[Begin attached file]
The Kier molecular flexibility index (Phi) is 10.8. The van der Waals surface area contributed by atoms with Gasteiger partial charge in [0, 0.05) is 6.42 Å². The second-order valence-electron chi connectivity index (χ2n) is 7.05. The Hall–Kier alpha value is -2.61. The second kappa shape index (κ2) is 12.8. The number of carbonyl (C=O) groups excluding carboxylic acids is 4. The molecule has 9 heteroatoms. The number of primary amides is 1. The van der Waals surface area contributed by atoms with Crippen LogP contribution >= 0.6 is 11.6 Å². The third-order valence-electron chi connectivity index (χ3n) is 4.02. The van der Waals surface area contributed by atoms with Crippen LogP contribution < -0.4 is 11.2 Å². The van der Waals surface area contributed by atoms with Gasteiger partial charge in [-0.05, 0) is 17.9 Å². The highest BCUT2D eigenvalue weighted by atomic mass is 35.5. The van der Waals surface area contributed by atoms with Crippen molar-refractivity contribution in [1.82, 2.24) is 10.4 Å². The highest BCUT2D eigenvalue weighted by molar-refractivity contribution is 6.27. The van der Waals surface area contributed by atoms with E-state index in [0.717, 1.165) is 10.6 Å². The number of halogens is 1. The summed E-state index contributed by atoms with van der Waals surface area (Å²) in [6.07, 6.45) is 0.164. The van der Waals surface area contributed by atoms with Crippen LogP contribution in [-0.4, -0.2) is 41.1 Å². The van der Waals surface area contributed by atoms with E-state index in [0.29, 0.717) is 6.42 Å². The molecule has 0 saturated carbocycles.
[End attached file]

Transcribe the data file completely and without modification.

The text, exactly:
The Kier molecular flexibility index (Phi) is 10.8. The van der Waals surface area contributed by atoms with Gasteiger partial charge in [0, 0.05) is 6.42 Å². The second-order valence-electron chi connectivity index (χ2n) is 7.05. The Hall–Kier alpha value is -2.61. The second kappa shape index (κ2) is 12.8. The number of carbonyl (C=O) groups excluding carboxylic acids is 4. The molecule has 9 heteroatoms. The number of primary amides is 1. The van der Waals surface area contributed by atoms with Crippen LogP contribution >= 0.6 is 11.6 Å². The third-order valence-electron chi connectivity index (χ3n) is 4.02. The van der Waals surface area contributed by atoms with Crippen LogP contribution < -0.4 is 11.2 Å². The van der Waals surface area contributed by atoms with Gasteiger partial charge in [-0.05, 0) is 17.9 Å². The highest BCUT2D eigenvalue weighted by atomic mass is 35.5. The van der Waals surface area contributed by atoms with Crippen molar-refractivity contribution in [1.82, 2.24) is 10.4 Å². The highest BCUT2D eigenvalue weighted by molar-refractivity contribution is 6.27. The van der Waals surface area contributed by atoms with E-state index in [0.717, 1.165) is 10.6 Å². The number of halogens is 1. The summed E-state index contributed by atoms with van der Waals surface area (Å²) in [6.07, 6.45) is 0.164. The van der Waals surface area contributed by atoms with Crippen LogP contribution in [-0.4, -0.2) is 41.1 Å². The van der Waals surface area contributed by atoms with E-state index in [0.29, 0.717) is 6.42 Å². The molecule has 0 saturated carbocycles.